Aim To compare the effect of glimepiride in combination with metformin with monotherapy of each drug on glycaemic control in Type 2 diabetic patients.
Design and methods Randomized, double-blind, double-dummy, parallel-group multicentre study conducted in France. Type 2 diabetic patients aged 35–70 years inadequately controlled by metformin monotherapy 2550 mg daily for at least 4 weeks were randomized to either metformin, glimepiride or metformin and glimepiride.
Results Three hundred and seventy-two patients aged 56 ± 8 years were treated for 5 months. Combination treatment was significantly more efficient in controlling HbA1c (% change + 0.07 ± 1.20 for metformin, + 0.27 ± 1.10 for glimepiride, −0.74 ± 0.96 for combination treatment, P < 0.001), fasting blood glucose (FBG) (mmol/l change + 0.8 ± 0.4 for metformin, + 0.7 ± 3.1 for glimepiride and −1.8 ± 2.2 for combination treatment, P < 0.001) and post-prandial blood glucose (PPBG) (mmol/l change + 1.1 ± 5.9 for metformin, + 0.1 ± 5.1 for glimepiride and −2.6 ± 3.9 for combination treatment, P < 0.001) than either glimepiride or metformin alone. There was no significant difference between metformin or glimepiride monotherapy with respect to the change in HbA1c or FBG; however, glimepiride was significantly more effective than metformin in reducing PPBG. The incidence of symptomatic hypoglycaemia was higher in the combination group than in either monotherapy group (P = 0.039).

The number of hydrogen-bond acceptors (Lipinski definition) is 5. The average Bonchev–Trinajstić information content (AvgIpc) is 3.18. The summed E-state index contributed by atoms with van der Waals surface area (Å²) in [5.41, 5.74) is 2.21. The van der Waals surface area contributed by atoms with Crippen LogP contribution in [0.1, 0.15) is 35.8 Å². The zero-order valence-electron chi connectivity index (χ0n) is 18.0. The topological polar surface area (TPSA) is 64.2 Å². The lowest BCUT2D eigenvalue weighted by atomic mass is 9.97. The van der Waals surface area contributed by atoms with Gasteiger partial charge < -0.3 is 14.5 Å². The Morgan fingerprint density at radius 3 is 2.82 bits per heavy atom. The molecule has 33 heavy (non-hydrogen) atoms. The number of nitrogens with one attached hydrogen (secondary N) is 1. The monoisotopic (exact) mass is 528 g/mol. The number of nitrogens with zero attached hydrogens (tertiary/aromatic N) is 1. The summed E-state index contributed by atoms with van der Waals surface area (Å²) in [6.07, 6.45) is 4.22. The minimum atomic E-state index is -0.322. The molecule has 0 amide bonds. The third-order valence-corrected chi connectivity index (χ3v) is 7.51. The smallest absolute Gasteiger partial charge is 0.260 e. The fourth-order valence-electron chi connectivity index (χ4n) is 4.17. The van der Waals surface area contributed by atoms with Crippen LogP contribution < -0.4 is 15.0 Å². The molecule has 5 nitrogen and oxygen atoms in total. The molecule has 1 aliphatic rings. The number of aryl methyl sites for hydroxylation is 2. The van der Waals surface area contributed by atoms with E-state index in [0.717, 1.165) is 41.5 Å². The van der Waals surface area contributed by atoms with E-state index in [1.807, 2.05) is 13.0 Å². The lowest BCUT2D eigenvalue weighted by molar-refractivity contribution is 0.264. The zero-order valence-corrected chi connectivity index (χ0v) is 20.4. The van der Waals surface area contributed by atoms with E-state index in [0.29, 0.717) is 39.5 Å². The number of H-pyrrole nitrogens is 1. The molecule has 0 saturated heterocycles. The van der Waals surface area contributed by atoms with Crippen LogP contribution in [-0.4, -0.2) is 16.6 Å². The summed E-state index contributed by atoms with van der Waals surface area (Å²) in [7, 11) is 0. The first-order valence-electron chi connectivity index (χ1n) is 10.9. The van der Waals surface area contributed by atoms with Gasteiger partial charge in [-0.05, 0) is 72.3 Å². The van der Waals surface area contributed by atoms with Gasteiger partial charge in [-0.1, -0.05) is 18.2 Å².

Conclusions Addition of glimepiride to metformin in Type 2 diabetic patients inadequately controlled by metformin alone resulted in superior glycaemic control compared with glimepiride or metformin monotherapy.
Diabet. Med. 18, 828–834 (2001)